I have been reading a lot about the Nintendo DS lite and the game Brain Age. The game features activities designed to help stimulate your brain and give it the workout it needs like solving simple math problems, counting people going in and out of a house simultaneously, drawing pictures on the Nintendo DS touch screen, and reading classic literature out loud. At times, the game allows you to compete with 16 other people. Which is close enough to web 2.0 for me.

Since standardized tests are so important in my area, would playing Brain Age help improve scores? Attendance?

How do I convince my wife I need one for research?

Brain Age site: http://www.brainage.com

Tags: brain age, gaming, video games

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I don't know if you need a Nintendo, but there's plenty of great educational reasons for playing games in class. This one, LineRider (http://official-linerider.com/play.html), sure makes me wish I were a physics teacher. I haven't found a lot of good ones for history/Social Studies, but I'd sure like to. Games, I think, really can bring across the curriculum in a completely different way that appeals to nearly all students, and, as you suggest, can develop a lot of mental agility.
I haven't actually put my hands on this one, but have been looking into http://www.making-history.com/. Looks promising but as with all things, I am not sure that is feasible in our current funding structure.
I have one and use Brain Age. I love it. Now I am older, late 50's, but I also have an 8 year old son who also plays Brain Age. The game allows you to set up profiles that are given random tests everyday or everytime you connect and you are asked to take some random tests then your scores are given an average and then your Brain Age is calculated. The better you perform on the tests the younger your Brain Age. My son and I have set up profiles and we take our tests and as of today his Brain Age is 42 and mine is 52. He loves this competition and beating the old man. It also creates a dialogue between us about the tests and we help each other out and look for other like examples of the tests online or in books. It is fun and I think Nintendo is onto something here with the older generation of course but in the future I can see some new games aimed at the younger students.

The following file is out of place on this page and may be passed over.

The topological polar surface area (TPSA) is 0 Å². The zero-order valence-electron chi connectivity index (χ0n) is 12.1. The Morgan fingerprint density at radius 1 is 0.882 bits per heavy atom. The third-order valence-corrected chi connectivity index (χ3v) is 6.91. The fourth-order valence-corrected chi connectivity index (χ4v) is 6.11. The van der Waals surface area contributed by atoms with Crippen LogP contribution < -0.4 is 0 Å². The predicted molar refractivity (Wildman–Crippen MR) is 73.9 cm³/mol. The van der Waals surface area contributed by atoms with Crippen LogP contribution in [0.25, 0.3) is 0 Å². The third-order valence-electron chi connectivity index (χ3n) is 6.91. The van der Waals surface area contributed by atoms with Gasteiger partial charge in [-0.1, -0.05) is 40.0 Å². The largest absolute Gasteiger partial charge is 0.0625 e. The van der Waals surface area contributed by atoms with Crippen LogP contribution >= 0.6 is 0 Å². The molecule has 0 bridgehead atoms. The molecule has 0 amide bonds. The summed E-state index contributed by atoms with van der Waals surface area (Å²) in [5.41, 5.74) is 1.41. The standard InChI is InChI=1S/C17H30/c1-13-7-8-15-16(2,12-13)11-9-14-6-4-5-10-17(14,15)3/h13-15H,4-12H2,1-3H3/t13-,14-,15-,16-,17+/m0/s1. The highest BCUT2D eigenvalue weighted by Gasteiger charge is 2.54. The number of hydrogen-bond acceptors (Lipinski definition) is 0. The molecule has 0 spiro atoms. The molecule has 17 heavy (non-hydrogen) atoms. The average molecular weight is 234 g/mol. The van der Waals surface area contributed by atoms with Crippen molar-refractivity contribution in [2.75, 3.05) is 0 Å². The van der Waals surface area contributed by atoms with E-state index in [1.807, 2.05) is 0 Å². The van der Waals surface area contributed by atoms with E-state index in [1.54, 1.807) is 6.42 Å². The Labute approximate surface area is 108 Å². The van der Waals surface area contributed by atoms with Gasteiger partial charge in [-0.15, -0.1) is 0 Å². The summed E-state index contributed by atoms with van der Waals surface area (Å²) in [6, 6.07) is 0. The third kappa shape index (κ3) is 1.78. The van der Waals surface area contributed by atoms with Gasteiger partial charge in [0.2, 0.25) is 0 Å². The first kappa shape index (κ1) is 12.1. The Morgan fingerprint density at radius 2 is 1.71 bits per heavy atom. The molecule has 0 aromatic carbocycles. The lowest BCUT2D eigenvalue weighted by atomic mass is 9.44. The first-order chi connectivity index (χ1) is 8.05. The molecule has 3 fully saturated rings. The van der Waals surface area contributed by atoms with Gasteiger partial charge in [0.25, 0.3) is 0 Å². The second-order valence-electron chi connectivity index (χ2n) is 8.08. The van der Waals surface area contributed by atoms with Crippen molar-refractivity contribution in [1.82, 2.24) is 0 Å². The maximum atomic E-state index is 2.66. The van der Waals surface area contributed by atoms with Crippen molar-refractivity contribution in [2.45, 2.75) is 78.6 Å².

There was a study done in Chile using students from a wide variety of socioeconomic backgrounds using Nintendo Gameboys to learn basic language skills like reading.

The study was well done but slightly flawed, and skewed to show a benefit to the technology, but if controlled for, I suspect no benefit to the technology would be readily available.

It's not about the technology you use, it's about the instructional design. Design a good lesson and it doesn't matter (according to the research) what you use to deliver it, be it a game or a lecture. Sounds counterintuitive but it's shown true in the studies.

Chris Craft
There is an area listing lots of 'Games in Education' research on the page http://www.shambles.net/games/ which might help ... but you'd need to invest the time to really get into it all.

There is no quick fix or answer as with most things in education ... other than what time's the last bell ;-)

... as far as convincing your wife ... UUMMMmmm ... now that's a dangerous question to answer, a romantic week in Jamaica might help ... you could even go as well ;-)
Check out the LearnCentral event next week (January 13th) at 8pm Eastern. The Learning Games Network is gathering a community of teachers specifically interested in incorporating games into the classroom, and also in learning about developing their own games to build into the curriculum. The LearnCentral event link is http://www.learncentral.org/node/44257 .

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